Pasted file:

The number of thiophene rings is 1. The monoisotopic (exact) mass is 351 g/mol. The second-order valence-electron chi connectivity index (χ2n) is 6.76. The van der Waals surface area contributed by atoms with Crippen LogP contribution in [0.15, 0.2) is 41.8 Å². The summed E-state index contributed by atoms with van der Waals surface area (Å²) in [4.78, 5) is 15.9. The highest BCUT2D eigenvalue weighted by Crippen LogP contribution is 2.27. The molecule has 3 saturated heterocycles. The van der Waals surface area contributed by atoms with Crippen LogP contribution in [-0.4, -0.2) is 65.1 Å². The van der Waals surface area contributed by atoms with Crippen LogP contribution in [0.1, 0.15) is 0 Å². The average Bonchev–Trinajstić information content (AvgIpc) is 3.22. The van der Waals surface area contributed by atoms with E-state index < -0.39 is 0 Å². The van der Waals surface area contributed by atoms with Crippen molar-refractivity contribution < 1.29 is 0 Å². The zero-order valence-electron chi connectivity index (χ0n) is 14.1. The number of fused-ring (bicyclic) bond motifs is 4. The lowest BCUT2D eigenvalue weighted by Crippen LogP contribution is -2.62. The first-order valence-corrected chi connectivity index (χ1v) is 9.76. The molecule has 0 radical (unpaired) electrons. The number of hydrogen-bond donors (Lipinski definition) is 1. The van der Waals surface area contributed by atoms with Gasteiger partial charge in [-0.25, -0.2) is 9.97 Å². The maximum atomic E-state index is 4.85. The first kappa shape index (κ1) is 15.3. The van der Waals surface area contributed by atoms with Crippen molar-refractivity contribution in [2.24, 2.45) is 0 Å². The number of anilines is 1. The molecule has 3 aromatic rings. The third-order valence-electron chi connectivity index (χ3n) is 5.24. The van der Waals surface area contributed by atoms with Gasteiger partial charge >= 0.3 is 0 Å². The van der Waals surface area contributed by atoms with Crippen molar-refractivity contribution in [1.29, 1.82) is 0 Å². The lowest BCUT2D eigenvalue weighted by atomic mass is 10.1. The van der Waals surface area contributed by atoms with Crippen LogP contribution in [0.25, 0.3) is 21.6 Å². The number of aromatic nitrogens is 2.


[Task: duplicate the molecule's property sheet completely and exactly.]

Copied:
The number of thiophene rings is 1. The monoisotopic (exact) mass is 351 g/mol. The second-order valence-electron chi connectivity index (χ2n) is 6.76. The van der Waals surface area contributed by atoms with Crippen LogP contribution in [0.15, 0.2) is 41.8 Å². The summed E-state index contributed by atoms with van der Waals surface area (Å²) in [4.78, 5) is 15.9. The highest BCUT2D eigenvalue weighted by Crippen LogP contribution is 2.27. The molecule has 3 saturated heterocycles. The van der Waals surface area contributed by atoms with Crippen LogP contribution in [-0.4, -0.2) is 65.1 Å². The van der Waals surface area contributed by atoms with Crippen LogP contribution in [0.1, 0.15) is 0 Å². The average Bonchev–Trinajstić information content (AvgIpc) is 3.22. The van der Waals surface area contributed by atoms with E-state index < -0.39 is 0 Å². The van der Waals surface area contributed by atoms with Crippen molar-refractivity contribution < 1.29 is 0 Å². The zero-order valence-electron chi connectivity index (χ0n) is 14.1. The number of fused-ring (bicyclic) bond motifs is 4. The lowest BCUT2D eigenvalue weighted by Crippen LogP contribution is -2.62. The first-order valence-corrected chi connectivity index (χ1v) is 9.76. The molecule has 0 radical (unpaired) electrons. The number of hydrogen-bond donors (Lipinski definition) is 1. The van der Waals surface area contributed by atoms with Gasteiger partial charge in [-0.25, -0.2) is 9.97 Å². The maximum atomic E-state index is 4.85. The first kappa shape index (κ1) is 15.3. The van der Waals surface area contributed by atoms with Crippen molar-refractivity contribution in [2.24, 2.45) is 0 Å². The number of anilines is 1. The molecule has 3 aromatic rings. The third-order valence-electron chi connectivity index (χ3n) is 5.24. The van der Waals surface area contributed by atoms with Gasteiger partial charge >= 0.3 is 0 Å². The van der Waals surface area contributed by atoms with Crippen molar-refractivity contribution in [1.29, 1.82) is 0 Å². The lowest BCUT2D eigenvalue weighted by atomic mass is 10.1. The van der Waals surface area contributed by atoms with Crippen LogP contribution in [0.25, 0.3) is 21.6 Å². The number of aromatic nitrogens is 2.